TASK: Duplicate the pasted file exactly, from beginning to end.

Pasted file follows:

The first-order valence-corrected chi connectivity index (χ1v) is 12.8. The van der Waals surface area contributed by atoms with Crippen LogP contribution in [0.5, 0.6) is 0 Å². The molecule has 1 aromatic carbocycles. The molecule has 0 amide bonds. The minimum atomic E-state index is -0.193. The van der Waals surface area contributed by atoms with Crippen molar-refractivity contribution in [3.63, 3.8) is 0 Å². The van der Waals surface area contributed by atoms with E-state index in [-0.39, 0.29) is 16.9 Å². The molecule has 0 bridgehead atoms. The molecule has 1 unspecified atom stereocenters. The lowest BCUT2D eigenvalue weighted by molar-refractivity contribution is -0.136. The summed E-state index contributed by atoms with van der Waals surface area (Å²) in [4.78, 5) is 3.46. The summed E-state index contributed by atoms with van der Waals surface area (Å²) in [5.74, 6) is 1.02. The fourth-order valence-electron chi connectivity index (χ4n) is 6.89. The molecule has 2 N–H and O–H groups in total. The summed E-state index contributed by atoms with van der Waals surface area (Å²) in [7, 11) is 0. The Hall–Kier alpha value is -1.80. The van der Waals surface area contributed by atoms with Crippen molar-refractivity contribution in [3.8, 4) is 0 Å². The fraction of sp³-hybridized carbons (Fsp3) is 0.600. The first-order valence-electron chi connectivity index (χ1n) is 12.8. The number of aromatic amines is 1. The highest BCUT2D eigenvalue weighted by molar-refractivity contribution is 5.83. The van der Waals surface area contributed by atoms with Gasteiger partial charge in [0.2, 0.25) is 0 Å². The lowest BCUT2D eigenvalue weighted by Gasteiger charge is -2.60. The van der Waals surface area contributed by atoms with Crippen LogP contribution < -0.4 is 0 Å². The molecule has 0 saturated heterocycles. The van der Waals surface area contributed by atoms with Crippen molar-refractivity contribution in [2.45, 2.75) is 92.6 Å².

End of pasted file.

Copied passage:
The first-order valence-corrected chi connectivity index (χ1v) is 12.8. The van der Waals surface area contributed by atoms with Crippen LogP contribution in [0.5, 0.6) is 0 Å². The molecule has 1 aromatic carbocycles. The molecule has 0 amide bonds. The minimum atomic E-state index is -0.193. The van der Waals surface area contributed by atoms with Crippen molar-refractivity contribution in [3.63, 3.8) is 0 Å². The van der Waals surface area contributed by atoms with E-state index in [-0.39, 0.29) is 16.9 Å². The molecule has 0 bridgehead atoms. The molecule has 1 unspecified atom stereocenters. The lowest BCUT2D eigenvalue weighted by molar-refractivity contribution is -0.136. The summed E-state index contributed by atoms with van der Waals surface area (Å²) in [4.78, 5) is 3.46. The summed E-state index contributed by atoms with van der Waals surface area (Å²) in [5.74, 6) is 1.02. The fourth-order valence-electron chi connectivity index (χ4n) is 6.89. The molecule has 2 N–H and O–H groups in total. The summed E-state index contributed by atoms with van der Waals surface area (Å²) in [7, 11) is 0. The Hall–Kier alpha value is -1.80. The van der Waals surface area contributed by atoms with Crippen molar-refractivity contribution in [3.8, 4) is 0 Å². The fraction of sp³-hybridized carbons (Fsp3) is 0.600. The first-order valence-electron chi connectivity index (χ1n) is 12.8. The number of aromatic amines is 1. The highest BCUT2D eigenvalue weighted by molar-refractivity contribution is 5.83. The van der Waals surface area contributed by atoms with Gasteiger partial charge in [0.2, 0.25) is 0 Å². The lowest BCUT2D eigenvalue weighted by Gasteiger charge is -2.60. The van der Waals surface area contributed by atoms with Crippen LogP contribution < -0.4 is 0 Å². The molecule has 0 saturated heterocycles. The van der Waals surface area contributed by atoms with Crippen molar-refractivity contribution in [2.45, 2.75) is 92.6 Å².